Animal Welfare

City Releases Full Report in Dog-Mauling Death

In an extensive report released Friday afternoon, the city of Dallas detailed the lapses in enforcement and communication that led to the dog-mauling death of Antoinette Brown on May 2. In memo to the Dallas City Council, Assistant City Manager Joey Zapata wrote that Dallas Police and Dallas Animal Services made a total of 12 calls to a house at 3307 Spring Ave., where the dogs that attacked Brown were thought to live. Dogs were surrendered and citations were issued, but the house continued to be a problem up to and after Brown's fatal encounter.

The first 911 call reporting Brown's attack, according to the city, came in at 4:42 a.m. May 2. The caller, who lives on Rutledge Avenue near the vacant lot on which the attack occurred, told police a woman was begging for help. Eight minutes later, Dallas Police Department officers were the first city personnel to arrive to help Brown. By 5:10, she was on the way to Baylor Hospital. Brown arrived at the hospital at 5:17, but died of her injuries a week later.

Early in the morning hours of May 4, as police searched for the dogs after a man near the site of Brown's attack reported being chased by the same group of animals, an officer recounted what he'd seen the night of the attack to a 311 operator.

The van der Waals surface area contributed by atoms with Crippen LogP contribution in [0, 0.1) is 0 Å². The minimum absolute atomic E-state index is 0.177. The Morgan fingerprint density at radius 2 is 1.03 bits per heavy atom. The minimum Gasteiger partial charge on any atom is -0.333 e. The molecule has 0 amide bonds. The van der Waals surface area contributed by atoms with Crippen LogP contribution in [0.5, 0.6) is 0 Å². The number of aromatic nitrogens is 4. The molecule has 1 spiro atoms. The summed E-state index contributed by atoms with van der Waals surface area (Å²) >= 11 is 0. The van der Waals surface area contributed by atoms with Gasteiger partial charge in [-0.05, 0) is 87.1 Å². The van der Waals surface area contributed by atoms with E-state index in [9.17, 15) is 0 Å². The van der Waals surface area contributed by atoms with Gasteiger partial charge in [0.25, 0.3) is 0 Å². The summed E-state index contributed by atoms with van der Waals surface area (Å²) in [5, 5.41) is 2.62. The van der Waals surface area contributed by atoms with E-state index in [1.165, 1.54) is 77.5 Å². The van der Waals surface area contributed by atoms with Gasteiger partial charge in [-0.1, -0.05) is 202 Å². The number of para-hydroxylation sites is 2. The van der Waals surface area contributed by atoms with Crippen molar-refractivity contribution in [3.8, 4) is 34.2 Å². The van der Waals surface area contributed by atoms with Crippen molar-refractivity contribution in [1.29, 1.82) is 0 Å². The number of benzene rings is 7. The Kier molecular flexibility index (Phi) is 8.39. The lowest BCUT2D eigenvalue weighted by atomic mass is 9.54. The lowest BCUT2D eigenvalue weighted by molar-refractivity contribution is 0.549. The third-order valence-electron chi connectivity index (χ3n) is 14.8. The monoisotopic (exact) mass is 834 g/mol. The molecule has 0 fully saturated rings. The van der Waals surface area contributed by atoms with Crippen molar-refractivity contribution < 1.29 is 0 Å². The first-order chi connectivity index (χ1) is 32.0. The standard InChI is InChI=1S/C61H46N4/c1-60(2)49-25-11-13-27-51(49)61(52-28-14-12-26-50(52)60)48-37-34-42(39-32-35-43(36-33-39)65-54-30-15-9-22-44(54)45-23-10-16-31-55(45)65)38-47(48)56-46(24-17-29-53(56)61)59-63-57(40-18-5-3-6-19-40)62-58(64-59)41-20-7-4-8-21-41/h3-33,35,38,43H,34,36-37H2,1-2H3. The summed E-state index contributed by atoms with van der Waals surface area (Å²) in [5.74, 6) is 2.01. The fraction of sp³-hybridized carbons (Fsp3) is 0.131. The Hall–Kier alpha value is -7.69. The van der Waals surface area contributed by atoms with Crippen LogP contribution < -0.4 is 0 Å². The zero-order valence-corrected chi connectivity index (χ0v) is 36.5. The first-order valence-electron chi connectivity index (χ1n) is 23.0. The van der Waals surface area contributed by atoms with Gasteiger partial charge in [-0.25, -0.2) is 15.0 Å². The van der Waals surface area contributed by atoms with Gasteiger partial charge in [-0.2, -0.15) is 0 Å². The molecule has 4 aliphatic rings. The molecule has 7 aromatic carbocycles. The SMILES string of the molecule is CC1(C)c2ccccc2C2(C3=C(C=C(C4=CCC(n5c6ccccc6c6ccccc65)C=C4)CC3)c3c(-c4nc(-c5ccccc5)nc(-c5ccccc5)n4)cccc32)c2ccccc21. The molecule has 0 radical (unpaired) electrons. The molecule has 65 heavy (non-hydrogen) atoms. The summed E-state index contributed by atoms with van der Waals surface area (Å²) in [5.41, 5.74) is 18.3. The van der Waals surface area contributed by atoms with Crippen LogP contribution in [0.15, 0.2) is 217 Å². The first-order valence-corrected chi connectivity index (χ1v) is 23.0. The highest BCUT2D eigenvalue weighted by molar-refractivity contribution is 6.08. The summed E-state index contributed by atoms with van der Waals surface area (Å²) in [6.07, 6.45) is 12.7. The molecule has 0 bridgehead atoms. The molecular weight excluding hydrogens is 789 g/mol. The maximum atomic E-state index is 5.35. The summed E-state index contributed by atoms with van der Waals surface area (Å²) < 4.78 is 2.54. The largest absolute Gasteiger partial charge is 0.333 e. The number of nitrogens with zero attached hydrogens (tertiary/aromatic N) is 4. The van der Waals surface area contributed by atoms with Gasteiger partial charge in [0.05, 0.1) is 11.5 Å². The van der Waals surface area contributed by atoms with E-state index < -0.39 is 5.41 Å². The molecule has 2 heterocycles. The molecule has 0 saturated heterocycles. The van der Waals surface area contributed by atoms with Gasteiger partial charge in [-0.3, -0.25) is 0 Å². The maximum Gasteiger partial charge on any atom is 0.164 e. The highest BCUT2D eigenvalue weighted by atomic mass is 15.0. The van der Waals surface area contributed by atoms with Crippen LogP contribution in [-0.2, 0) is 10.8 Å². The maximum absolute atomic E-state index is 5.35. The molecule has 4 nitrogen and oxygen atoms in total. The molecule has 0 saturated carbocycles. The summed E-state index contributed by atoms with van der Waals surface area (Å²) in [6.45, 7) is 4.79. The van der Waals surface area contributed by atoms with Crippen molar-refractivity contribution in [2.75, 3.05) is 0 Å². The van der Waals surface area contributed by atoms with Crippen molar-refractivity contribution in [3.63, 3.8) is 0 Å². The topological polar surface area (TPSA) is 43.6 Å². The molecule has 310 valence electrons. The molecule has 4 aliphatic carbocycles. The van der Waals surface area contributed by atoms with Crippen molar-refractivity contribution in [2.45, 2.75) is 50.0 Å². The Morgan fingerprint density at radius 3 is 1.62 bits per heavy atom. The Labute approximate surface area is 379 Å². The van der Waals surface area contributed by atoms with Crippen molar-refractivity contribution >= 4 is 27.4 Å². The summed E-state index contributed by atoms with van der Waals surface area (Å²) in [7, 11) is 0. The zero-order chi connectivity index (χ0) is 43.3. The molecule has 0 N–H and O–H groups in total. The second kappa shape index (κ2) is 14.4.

"Well, these dogs, I don’t know if you heard about this but, about two nights ago, the night that it
was raining, they attacked a lady and literally they almost killed her. And the bicep was missing, chunks,
and I’m going uh, I’ve seen a lot of dog bites, but these … I’ve never seen anything like this. She looked
like she was attacked by a shark. There’s chunks of meat that were off. I mean like her left leg, we had
her, she had to be transported to Baylor Hospital and she was in a state of shock. I … [unintelligible] I
don’t even know if she made it. This, this is the type that’s that bad," he said.

That night, three dogs matching the description of the animals that attacked Brown chased a man through the neighborhood. When police arrived, they couldn't find the dogs, so DAS was not called. Later that afternoon someone called 311 to report that they believe the dogs that attacked Brown were being hidden inside the house at 3307 Spring Ave.

The next day, DAS found eight dogs at the property. Six of those dogs were impounded — one was left at the house because it didn't match the description of the attacking dogs and another escaped. The  runaway was picked up May 9. 

Through May 31, Zapata told the council that animal services impounded 17 additional dogs and issued 26 citations around the area in which Brown was attacked.

The city has embedded Dallas police with Dallas Animal Service workers to improve coordination between the agencies. Zapata's report also suggest that increased DAS overnight staffing could also be an effective way to fight dog attacks in southern Dallas. 
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Stephen Young has written about Dallas news for the Observer since 2014. He's a Dallas native and a graduate of the University of North Texas.
Contact: Stephen Young